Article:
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Compex® has participated in various exhibitions such as Meetings Africa and Markex.
These two exhibitions have been developed for the MICE industry, but with different opportunities for participants. Being both exhibitions organisers and exhibitors themselves, Compex® has learned how to maximise the opportunities presented by participation in these shows and Nigel Walker, Director at Compex® has put together his top tips for maximising your ROI through exhibitions.
  1. The objectives need to be clearly defined once this is done to ensure that the correct personnel are manning the stand. If the objective is to sell, such as at a consumer show, then the best salesmen need to be on the roster. If the objective is brand awareness or relationship management, then it is important to have the marketing personnel and some senior management on the stand. The objectives should also be in line with the expected audience at the show. Understanding of the audience is a key factor to a successful show.
  2. Create a manning roster for the duration of the exhibition, which should be distributed to all staff involved. The roster should be agreed to long in advance to ensure that there are no conflicts.
  3. It is critical to have the correct number of personnel on the stand which will be determined by the show. Too many people and the stand can be crowded, too few and potential leads will be lost as there is no one to handle requests. At Meetings Africa we found the ideal number to be three – two people used the diary system and the additional person to handle the walk past requests. This system served us very well.
  4. It is very difficult to man a stand for eight hours a day three days in a row, while maintaining energy levels and enthusiasm. Allow personnel short regular breaks. It also creates impromptu interactions with visitors and other exhibitors. However, this must be managed as an empty stand is a very poor reflection on not just the stand, but your company as a whole.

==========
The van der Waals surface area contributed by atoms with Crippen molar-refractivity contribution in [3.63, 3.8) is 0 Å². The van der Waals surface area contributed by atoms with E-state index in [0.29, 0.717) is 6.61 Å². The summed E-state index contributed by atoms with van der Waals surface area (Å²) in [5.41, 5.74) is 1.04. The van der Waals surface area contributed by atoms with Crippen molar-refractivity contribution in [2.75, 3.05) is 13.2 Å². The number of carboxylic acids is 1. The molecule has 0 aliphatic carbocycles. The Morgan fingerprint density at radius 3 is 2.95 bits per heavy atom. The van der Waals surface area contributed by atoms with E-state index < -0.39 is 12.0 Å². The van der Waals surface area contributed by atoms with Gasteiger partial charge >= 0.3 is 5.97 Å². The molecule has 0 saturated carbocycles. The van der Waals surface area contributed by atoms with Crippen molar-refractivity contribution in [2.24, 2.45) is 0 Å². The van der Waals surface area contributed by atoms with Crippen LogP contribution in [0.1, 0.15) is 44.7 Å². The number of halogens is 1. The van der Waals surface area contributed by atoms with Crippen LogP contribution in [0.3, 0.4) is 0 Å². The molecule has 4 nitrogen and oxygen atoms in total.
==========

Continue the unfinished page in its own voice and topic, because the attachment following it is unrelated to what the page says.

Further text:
5. Stand layout needs to be in line with the objectives. Should you be showcasing and selling a product this must be clearly on display without creating clutter. If the objective is discussions on the stand, an open inviting stand with a comfortable table and chairs is ideal. Many exhibitors make the fatal mistake of either overloading the stand with products or with furniture and both lead to an uninviting stand that will have a negative effect on the stand’s effectiveness. If it is affordable, the use of a stand builder is highly recommended as these professionals will help ensure your stand layout is appropriate and unique. A good company should be able to do this even within tight budgets.
  6. A cardinal sin many exhibitors make is waiting on the stand and expecting visitors to come to them. Visitors see many stands in a day and unless your product or stand is truly revolutionary they will simply walk by. The solution is to be engaging by greeting visitors as they walk past. Be active on the stand, the visitors are there to participate and people respond to people, therefore most will respond positively to you making the initial contact.
  7. Interaction management is a skill that most successful exhibitors use well. It is the difference between knowing when a lead is simply a walk past visitor who may have a fleeting interest in your product, and those who have genuine need for your company’s offering. The skill is identifying the difference and knowing how to handle both effectively and efficiently.
  8. Should you require collateral make sure it is concise and interesting, visitors experience alot of clutter at a show and you need to stand out to stay relevant. It is important to note that in today’s green conscious environment it is advisable to look into electronic options like emailing brochures, not only does it save the environment but will also save you direct costs.
  9. It is vital to track leads after the show, as you cannot measure ROI without real data such as contracts signed post show. It also helps to motivate personnel next time by being able to refer to previous successful shows which have led to real business.
  10. The most important thing to remember is that the exhibiting experience can only be as good as you make it. With a little bit of effort and forethought the experience will be both enjoyable and worthwhile.
Walker concludes, “By understanding your audience and fundamentally – your objective, you can ensure that any costs required to participate within an exhibition can return to your bottom line time and again.”

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